It’s been a while since I last hiked on Fridays with my friend Fred. When the weather forecast predicted rain and low temperatures for San Diego (included the deserts!), it appeared to be an unexpected treat – normally, the temperatures in the lower regions of the desert in May are too high for any serious activity – at least for my taste.
Also, rain in San Diego late in our wet season usually translates to “some clouds and maybe occasional light drizzle” in the desert, so it seemed a pretty safe bet to get out there when the coastal slopes and mountains of San Diego County would get some much needed rain. We arrived in Borrego Springs around 11am – and it was raining. Constantly. Not a heavy rain, but not just a light drizzle either. Temperatures were pleasant though, around 65F. We decided to first have an early lunch at “Pablito’s”, which is a nice Mexican place in Borrego Springs. Fred had the Giant Burrito (that he couldn’t finish, haha!), I had yummy Huevos Rancheros con Chili Verde. And no, we didn’t make photos of our food. Though we should have – that Giant Burrito truly WAS gigantic! 😀
When we got out of the restaurant the clouds seemed to be less gloomy, but it was still raining. What an unusual weather for May! We drove over to Highway 78 and to the West Butte Borrego Mountain/The Slot trailhead. Since Fred had never hiked much in the desert before, I was hoping to hike the West Butte Borrego Mountain loop with him, which offers one of the best all-around experiences of desert hiking IMHO.
We arrived at the trailhead and the rain just didn’t stop. The problem with hiking in the rain in the desert is that the ground becomes really soft and quite a mess, so I scratched the idea to hike the loop, and we climbed down into The Slot (which is, you may not have guessed it, a slot canyon, and the most popular one in Anza Borrego for sure) right away.
In the slot canyon (note: the rain was constant, but not heavy – there was no threat of a flash flood at any time. I wouldn’t go into a slot canyon with the threat of local heavy downpours from summer thunderstorms though!) we were sheltered from the rain and Fred uttered his amazement about “all this” (meaning not just the slot canyon, but the ragged landscape of Borrego Mountain Wash as a whole), since it is totally not visible from the street at all. If you judge the desert and its attractiveness from the safety of a car and a paved road, you’re completely missing out.
When we reached the lower end of The Slot the rain actually stopped and the sun began to peek through the clouds. Immediately, it became warm and humid. We left Borrego Mountain Wash and walked up to the beautiful wind caves. And then the rain started again. Seriously? Is this May and the desert, or what? We hiked out of Borrego Mountain Wash via the one-way 4WD vehicle “drop off”, enjoying the views along the rim of the wash and the slot canyon, and returned to the car.
What to do? We drove over to Borrego Springs and S22 again, and then out to Fonts Point – from the rim of The Slot and the wind caves, we saw it nicely lit up by some sun, it looked gorgeous! Upon arrival, it didn’t just rain – the wind had picked up, and the car said that the outside temperature was 54F. My idea was to just hike a little bit east from Fonts Point, towards Vista Del Malpais, along the ridge with the wonderful views of the Borrego Badlands. The wind chill and rain combined were really unpleasant though, since we were already a bit damp and wet from the first bit of activity. So we had to scratch that idea as well. 😛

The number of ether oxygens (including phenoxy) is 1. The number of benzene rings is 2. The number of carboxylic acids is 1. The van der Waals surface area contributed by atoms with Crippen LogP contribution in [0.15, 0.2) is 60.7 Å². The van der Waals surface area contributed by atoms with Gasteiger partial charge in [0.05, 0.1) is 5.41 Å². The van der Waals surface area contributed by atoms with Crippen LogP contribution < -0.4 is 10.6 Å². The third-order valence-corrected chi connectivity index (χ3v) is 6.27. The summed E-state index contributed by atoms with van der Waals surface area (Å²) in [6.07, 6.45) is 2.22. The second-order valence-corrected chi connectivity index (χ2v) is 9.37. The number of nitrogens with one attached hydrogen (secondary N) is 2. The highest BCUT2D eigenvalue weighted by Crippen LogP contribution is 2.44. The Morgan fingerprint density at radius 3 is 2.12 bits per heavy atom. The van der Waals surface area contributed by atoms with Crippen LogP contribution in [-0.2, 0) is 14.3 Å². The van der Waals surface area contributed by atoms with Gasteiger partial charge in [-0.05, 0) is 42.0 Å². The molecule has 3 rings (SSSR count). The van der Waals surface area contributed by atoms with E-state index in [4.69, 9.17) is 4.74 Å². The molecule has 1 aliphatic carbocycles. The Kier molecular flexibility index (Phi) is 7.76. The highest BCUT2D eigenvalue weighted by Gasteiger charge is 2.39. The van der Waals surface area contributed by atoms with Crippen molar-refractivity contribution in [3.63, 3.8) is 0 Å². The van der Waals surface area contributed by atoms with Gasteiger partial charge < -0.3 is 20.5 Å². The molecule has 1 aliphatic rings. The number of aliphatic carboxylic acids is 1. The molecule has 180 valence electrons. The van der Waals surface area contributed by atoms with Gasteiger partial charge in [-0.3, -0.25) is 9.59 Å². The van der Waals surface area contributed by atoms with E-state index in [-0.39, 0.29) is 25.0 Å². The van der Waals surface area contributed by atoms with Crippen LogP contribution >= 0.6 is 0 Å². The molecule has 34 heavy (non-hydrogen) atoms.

We made a brief stop at Clark Dry Lake. Constant rain, of course. The water was actually accumulating on the dry lake bed, we could see the raindrops splish down and turn everything into a muddy mess. It was early afternoon and we were ready to give up. Drove back to Borrego Springs, stopped by the Fudge Factory for coffee and a slice of pie. Something warm was just right now. The Fudge Factory was about to close and we went outside, it was nearly 4pm. The rain had stopped, the sky had lightened – we gave it another shot.
Drove down S22 to the Calcite Mine turnoff, parked the car, and hiked up to the Calcite Mine slot canyon – parts of Calcite Road were a real mess, with the mud sticking to our shoes (just like I experienced on the first hike to the Domelands back then, with Joe). After enjoying this slot canyon we continued down the other part of the canyon below Calcite Road, and into Middle Fork Palm Wash before returning to the car.
A day that first appeared to turn into a total bust actually ended up touching three of the most spectacular and beautiful places of Anza Borrego, and we got the necessary workout to justify that piece of pie we had as well. 🙂 As usual, some cellphone photos below. Those who follow me on Instagram already saw them all.
I’m selling my desert photography on Fine Art America – you can find all kinds of images from Anza Borrego from there on the platform, have a look.
All images and content © by Alexander S. Kunz, unless otherwise noted. No re-use without express written permission. Most images are available as prints and for commercial licensing. Please contact me if you’re interested. Prints and licensed images are NOT watermarked, of course.
Strictly non-commercial usage (ie. no monetization through ads, referral systems etc.) on private blogs and websites is allowed if proper credit and a back-link are provided in the form of “Photo by Alexander S. Kunz – www.alex-kunz.com“. Thanks!